I love Viola Davis’s dedication to her craft.
I enjoyed her book but this after her writing on Grey’s Anatomy, HTGAWM, Scandal … Yes!
My first encounter with her was the book Rape and it was jarring but I loved how she laid out her arguments and have loved her books after.
We just need to meet Chimamanda, we just need to.
The questions I have for the William sisters, individually and collectively.
I love her memoir, Always another country. Please read it?
So who is on your list of famous friends?
I read this book over the December holidays and was sooo excited, I am not sure what happened and it’s almost four months later that I am here gushing about it. Urgggh!! Please see below my thoughts under the different themes, page numbers are provided in brackets for you to follow.
- This is a book for us women, refugees, blacks (6) and I totally totally agree.
- I love that our time in Nairobi overlap – when she returns from Canada. I know all the landmarks she mentions of Nairobi. It felt so good to read a book about a place that I knew and know of so intimately. Double yay!!
- I thought it was odd that she kept referring to her folks as Mummy and Baba??? So odd coz those are two different languages in my head and I would have gone with either Mummy and Daddy or Mama and Baba.
- I wondered also why she protects the names of her own kids but not Simon’s eldest two. Not sure what that’s about is it maybe that they are adults and the other two are minors?
- The things said to them about a male child being preferred to daughters. And how this is often blamed on the mother in a way that gives the husband carte blanche to stray in the name of looking for a son (pp 7 – 27). I know this reality all too well and all I think is Biology lessons are important for all.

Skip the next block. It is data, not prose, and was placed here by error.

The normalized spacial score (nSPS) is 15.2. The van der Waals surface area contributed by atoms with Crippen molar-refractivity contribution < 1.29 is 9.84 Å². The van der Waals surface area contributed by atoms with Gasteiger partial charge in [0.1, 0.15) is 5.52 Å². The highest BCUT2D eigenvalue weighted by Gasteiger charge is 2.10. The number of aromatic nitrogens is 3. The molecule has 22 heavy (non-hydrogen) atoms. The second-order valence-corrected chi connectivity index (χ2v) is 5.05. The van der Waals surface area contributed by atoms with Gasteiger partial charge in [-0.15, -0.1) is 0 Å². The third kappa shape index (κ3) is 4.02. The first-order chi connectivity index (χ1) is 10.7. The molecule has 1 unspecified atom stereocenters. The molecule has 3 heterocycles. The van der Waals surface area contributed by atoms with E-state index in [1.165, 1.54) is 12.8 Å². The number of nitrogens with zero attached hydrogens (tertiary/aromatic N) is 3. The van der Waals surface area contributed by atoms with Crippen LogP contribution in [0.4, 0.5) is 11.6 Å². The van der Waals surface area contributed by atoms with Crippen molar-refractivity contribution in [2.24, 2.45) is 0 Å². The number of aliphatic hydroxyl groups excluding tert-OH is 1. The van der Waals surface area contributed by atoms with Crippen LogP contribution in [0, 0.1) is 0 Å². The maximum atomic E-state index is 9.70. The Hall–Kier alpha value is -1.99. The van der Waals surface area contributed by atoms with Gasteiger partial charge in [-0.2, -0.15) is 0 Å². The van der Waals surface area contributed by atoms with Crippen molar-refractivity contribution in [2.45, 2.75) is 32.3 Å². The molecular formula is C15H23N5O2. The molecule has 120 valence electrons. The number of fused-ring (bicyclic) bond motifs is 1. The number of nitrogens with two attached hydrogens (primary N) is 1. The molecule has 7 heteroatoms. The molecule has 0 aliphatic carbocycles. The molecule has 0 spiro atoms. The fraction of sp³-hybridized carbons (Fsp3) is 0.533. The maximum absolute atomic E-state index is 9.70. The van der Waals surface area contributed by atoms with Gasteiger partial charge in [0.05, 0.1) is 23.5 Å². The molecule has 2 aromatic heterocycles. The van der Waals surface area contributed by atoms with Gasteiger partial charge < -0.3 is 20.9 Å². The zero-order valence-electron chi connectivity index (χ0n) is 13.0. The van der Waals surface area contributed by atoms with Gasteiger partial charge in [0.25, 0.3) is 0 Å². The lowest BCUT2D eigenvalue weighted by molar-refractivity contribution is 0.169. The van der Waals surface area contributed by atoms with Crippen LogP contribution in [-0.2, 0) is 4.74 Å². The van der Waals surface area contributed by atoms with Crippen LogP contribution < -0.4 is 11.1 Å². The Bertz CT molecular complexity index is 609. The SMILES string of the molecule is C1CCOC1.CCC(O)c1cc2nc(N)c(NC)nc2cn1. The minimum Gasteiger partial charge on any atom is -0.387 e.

- It’s so subtle but her talking about not participating in the street games and fights as much as the local kids do coz it could turn on you:
“I had to choose how I would distinguish myself and I knew that it had to be safe.”(9)
- The plight of house girls and domestic workers – all too relatable ( 50).
- Having read Pumla’s Rape, it resonated with me how she spoke about the incident of being sexually attacked: her response and that of the adults around her (52 -55). Also, in the light of #MeToo, I thought it quite bold that she opened up about this incident.
- The urgency for them to receive their citizenship. Yeah, I get that (67 – 68).
- I remember the following events but was probably too young to consider their true impact on history: Chris Hani, Mandelas release, the IFP-sponsored murders and the election.
Growing up Foreign
- Being called an African monkey. While that did not happen to me, I know about being called a refugee almost as though it was a dirty swear word.
- And the rules that their mom had them follow because growing up in another country with parents working full time, there is not a big social infrastructure to support the parents. So rules are key or in young people speak, rules are bae.
“… the immigrant child knows that outside is one thing but home is another country.” (83)